Animal studies have shown that some opioid medications have immunosuppressive effects. The drugs interfere with the production of bacteria-killing immune cells, reduce the innate immune response, and inhibit the production of antibodies and cytokines. Previous human studies have shown that opioid medications increase the risk for infection in hospitalized patients after surgery or during treatment for burns or cancer. Other studies suggest an increased risk for serious infections in certain high-risk outpatients.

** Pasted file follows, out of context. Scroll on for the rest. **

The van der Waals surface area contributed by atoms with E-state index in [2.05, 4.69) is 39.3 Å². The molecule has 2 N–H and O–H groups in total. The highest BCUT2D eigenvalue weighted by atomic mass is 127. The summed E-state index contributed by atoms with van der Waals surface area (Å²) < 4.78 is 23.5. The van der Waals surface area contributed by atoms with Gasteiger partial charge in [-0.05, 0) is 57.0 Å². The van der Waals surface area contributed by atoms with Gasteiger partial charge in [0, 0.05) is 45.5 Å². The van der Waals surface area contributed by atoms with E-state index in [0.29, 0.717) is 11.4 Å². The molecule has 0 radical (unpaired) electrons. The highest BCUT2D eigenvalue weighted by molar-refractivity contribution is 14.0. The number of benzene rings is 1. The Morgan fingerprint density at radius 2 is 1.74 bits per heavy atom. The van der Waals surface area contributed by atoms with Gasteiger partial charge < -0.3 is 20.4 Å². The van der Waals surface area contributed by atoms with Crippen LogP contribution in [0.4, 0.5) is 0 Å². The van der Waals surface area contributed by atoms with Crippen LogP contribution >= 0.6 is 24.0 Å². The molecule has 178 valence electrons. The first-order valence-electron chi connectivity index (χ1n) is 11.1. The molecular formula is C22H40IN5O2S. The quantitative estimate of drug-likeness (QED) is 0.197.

Now, the new study strengthens the evidence that the immune-suppressing effects of opioids extend to humans.
"[W]e found that current opioid use was strongly and consistently associated with the risk for [invasive pneumococcal disease (IPD),] and that the association was strongest for long-acting and high-potency formulations, opioids previously described as immunosuppressive, and high-dose opioids," write Andrew Wiese, PhD, from the Department of Health Policy at Vanderbilt University Medical Center, Nashville, Tennessee, and colleagues.